2 Answers

Why not read the standard yourself? The Wikipedia article for IEEE contains links to the standard.

Note: The C standard document is not available freely. But the final draft is (that's what I linked, search to find the pdf version). However, I've not seen the final document being cited here and AFAIK there had mostly been some typos corrected; nothing changed. IEEE is, however, available for free.

Note that a compiler need not stick to the standards (some embedded compilers/versions for instance do not implement IEEE-conforming floating point values, but are still C-conforming - just read the standard for details). So see the compiler documentation to see the compatibility. MS-VC for instance is not even compatible to C99 (and will never ben), while gcc and clang/llvm are (mostly) compatible to C11 in the current versions (gcc since 4.9.2 at least, in parts since 4.7).

In general, when using MS-VC, check if it actually does support that all standard features used. It is actually not fully compliant to the current standard, nor C99.

• I just search through the draft it and a footnote says "Ideally, fmax would be sensitive to the sign of zero, for example fmax(-0.0, +0.0) would return +0; however, implementation in software might be impractical." – Z boson Jun 18 '15 at 11:44
• Are `fmin` and `fmax` defined in C++? – Z boson Jun 18 '15 at 11:44
• This is for C. C++ is a different language. Please find the answer yourself or open a new question. (please serach yourself first) – too honest for this site Jun 18 '15 at 11:45
• I think many people are familiar with both languages and they overlap far more than they disagree. Since they agree more then they disagree isn't it a bit pedantic to say they are different when in most cases they the same. Doing a bit of search shows `fmin` and `fmax` are define exactly the same in both languages but I'm not expert. – Z boson Jun 18 '15 at 11:53
• I will not discuss this issue here. Just note that they differ in much more places some "experts" might think (according to the C++ questions with C tag) - and, yes, I do know both. Here, the differerentiation is well accepted and enforced- unless you can prove the opposite. Note: just that you can program C-like in C++ does not make them "almost" identical. That would have to be bijective for most features. So, leave it at that! – too honest for this site Jun 18 '15 at 12:01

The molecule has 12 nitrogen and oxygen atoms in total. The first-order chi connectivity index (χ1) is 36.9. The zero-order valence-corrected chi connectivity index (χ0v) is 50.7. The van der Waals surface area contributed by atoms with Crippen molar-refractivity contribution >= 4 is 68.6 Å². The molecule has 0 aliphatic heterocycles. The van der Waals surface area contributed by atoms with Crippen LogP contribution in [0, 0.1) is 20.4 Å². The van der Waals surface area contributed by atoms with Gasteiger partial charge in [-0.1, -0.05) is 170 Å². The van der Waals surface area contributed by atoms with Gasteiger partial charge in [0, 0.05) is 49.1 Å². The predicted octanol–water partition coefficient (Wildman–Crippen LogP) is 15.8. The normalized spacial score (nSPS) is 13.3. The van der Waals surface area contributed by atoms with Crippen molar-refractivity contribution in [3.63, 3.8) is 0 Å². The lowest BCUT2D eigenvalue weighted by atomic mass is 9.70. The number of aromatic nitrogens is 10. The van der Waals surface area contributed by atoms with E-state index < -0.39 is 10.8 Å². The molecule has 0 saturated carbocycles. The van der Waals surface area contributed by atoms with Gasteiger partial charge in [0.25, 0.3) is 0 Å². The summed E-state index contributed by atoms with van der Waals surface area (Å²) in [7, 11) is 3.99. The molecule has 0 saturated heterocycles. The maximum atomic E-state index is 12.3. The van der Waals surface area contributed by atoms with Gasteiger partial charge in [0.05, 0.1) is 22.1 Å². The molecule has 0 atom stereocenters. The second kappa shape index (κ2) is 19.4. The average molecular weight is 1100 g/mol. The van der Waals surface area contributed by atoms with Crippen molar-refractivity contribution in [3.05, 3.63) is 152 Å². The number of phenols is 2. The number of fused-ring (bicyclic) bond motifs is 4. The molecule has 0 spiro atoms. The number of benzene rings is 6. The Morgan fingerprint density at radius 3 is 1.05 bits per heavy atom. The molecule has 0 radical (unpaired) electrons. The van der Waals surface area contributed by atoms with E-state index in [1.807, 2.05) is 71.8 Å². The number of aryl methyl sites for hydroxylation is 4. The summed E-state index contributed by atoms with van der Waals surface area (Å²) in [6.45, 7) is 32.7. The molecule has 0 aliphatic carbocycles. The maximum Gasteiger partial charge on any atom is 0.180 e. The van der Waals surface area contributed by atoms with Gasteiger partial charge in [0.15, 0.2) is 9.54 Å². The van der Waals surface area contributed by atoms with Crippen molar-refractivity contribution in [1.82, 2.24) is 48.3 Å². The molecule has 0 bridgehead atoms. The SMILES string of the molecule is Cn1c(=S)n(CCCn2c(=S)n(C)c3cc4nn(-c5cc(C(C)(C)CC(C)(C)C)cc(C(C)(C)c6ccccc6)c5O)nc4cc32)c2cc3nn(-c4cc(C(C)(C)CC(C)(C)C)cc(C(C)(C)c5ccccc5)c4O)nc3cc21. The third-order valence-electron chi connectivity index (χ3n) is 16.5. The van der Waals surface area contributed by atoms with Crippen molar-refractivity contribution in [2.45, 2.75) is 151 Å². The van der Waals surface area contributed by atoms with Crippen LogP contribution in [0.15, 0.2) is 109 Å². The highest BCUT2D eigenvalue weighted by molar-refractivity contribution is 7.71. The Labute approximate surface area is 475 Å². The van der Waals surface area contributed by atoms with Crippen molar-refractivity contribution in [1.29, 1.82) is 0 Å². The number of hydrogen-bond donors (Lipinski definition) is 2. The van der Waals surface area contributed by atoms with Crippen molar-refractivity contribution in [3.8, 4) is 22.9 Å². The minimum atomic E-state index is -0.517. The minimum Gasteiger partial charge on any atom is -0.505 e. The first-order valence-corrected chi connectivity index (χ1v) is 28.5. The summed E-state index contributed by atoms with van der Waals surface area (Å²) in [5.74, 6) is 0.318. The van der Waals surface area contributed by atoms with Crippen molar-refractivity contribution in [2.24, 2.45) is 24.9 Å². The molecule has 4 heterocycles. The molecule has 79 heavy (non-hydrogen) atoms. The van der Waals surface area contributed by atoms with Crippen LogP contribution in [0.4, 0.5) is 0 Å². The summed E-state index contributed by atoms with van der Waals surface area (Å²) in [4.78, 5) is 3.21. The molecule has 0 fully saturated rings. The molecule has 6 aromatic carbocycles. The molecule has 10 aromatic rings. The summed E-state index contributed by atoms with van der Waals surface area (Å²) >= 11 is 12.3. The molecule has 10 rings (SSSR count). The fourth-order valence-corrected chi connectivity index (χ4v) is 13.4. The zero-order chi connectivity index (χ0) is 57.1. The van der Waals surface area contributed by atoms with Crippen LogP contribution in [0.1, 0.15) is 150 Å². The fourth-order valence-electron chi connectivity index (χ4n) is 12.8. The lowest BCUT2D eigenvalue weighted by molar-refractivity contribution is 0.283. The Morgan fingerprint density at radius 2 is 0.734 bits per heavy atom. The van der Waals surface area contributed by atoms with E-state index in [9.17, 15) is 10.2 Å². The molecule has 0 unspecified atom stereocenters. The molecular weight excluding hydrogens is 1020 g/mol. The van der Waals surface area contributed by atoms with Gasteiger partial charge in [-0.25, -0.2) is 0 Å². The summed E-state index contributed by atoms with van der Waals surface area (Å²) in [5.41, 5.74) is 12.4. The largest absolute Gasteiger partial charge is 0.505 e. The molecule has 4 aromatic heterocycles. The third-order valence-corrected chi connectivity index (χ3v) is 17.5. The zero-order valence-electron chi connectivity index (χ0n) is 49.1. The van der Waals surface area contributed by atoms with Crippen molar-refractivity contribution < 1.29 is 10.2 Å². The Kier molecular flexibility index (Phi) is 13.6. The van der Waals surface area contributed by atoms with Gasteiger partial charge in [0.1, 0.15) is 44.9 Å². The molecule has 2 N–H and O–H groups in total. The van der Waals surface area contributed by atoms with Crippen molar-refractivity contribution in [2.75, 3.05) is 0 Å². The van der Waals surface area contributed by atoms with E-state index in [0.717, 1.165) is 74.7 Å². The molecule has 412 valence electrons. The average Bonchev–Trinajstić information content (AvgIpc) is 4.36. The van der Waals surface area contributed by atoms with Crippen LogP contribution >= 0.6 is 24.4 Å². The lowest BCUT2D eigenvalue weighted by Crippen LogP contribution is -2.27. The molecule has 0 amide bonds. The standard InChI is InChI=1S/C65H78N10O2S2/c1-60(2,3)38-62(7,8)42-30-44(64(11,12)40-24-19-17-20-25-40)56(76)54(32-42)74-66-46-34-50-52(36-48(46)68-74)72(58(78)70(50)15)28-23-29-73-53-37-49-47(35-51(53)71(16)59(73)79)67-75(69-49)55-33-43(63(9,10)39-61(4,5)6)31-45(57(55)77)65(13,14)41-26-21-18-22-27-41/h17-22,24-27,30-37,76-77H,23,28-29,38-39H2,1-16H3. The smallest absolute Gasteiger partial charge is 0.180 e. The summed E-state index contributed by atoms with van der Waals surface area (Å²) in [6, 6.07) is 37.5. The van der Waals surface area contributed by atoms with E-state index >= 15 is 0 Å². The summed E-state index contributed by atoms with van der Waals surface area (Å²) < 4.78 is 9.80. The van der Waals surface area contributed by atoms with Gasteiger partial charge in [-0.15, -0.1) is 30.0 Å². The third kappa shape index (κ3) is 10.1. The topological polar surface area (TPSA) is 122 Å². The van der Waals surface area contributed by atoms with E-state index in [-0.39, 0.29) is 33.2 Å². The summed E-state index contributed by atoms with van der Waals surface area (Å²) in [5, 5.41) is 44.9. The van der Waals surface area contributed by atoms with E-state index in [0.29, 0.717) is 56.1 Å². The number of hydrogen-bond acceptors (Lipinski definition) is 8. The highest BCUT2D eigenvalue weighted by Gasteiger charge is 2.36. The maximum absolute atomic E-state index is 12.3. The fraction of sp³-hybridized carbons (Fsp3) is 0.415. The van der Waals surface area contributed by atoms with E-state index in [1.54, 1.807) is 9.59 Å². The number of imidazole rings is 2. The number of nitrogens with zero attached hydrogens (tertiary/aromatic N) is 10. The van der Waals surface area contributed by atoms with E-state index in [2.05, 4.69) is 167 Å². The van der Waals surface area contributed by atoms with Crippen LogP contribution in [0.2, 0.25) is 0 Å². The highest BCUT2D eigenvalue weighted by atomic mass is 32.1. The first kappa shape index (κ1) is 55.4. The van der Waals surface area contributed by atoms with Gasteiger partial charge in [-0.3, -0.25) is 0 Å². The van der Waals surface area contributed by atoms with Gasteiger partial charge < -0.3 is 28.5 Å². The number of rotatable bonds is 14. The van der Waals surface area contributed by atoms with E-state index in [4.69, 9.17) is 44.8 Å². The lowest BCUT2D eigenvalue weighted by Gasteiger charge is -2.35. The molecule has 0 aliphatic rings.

The fundamental issue in this case is the actual underlying mathematics, ignoring representational issues. There are several implications in your question that I believe are erroneous. -0.0 < 0.0 is false. -0.0 is a negative number is false. 0.0 is a positive number is false. In fact, there's no such thing as -0.0, though there is an IEEE 754 representation of zero with a sign bit set.

In addition, the behavior of min/max functions is only a small slice of legal floating-point operations that can yield zeros with different sign bits. Since floating point units are free to return (-)0.0 for expressions like -7 - -7, you'd also have to figure out what to do with that. I'd also like to point out that |0.0| could in fact return 0.0 with the sign bit set, since -0.0 is an absolute value of 0.0. Put simply, as far as mathematics is concerned 0.0 is -0.0. They are the same thing.

The only way that you can test for 0.0 with a set sign bit is to abandon mathematical expressions and instead examine the binary representation of such values. But what's the point of that? There's only one legitimate case I can think of: the generation of binary data from two different machines that are required to be bit-for-bit identical. In this case, you'll need to also worry about signaling and quiet NaN values, since there are very many more aliases of these values (10^22-1 SNaN's and 10^22 QNaN's for single-precision floats, and about 10^51 values of each for double-precision).

In these situations where binary representation is critical (it's absolutely NOT for mathematical computation), then you'll have to write code to condition all floats on write (zeros, quiet NaN's, and signaling NaN's).

For any computational purpose, it's useless to worry about whether the sign bit is set or clear when the value is zero.

• You're forgetting operations that are mathematically undefined on zero, but have separate limits when approaching zero from the positive end and when approaching it from the negative end. This applies to some of the standard math library functions, and to a lesser extent to division: in floating-point arithmetic, division by zero produces infinity, with a sign depending on that of the zero. – user743382 Jun 30 '15 at 19:14
• Agree, "-0.0 is a negative number is false" is supported by `sqrt(-0.0)` does not cause an exception, per IEEE 754. I think it even returns `-0.0`. (zero with sign bit set.). Concerning "computational purpose, it's useless to worry about whether the sign bit is set or clear", consider What operations and functions on +0.0 and -0.0 give different arithmetic results? – chux Jun 30 '15 at 20:34
• @hvd: As far as I know, division by zero is undefined behavior in c and c++. – MikeMB Jul 1 '15 at 8:46
• @MikeMB Yes and no. It's explicitly undefined for both integer and floating point division in the mandatory parts of the specification, but it gets defined for floating point division in an optional part of the specification, and that optional part of the specification has a feature detection macro. Because of that, it's possible for a strictly conforming program that uses that feature detection macro to divide by zero. – user743382 Jul 1 '15 at 9:09
• @hvd: Didn't know that, thanks! – MikeMB Jul 1 '15 at 9:11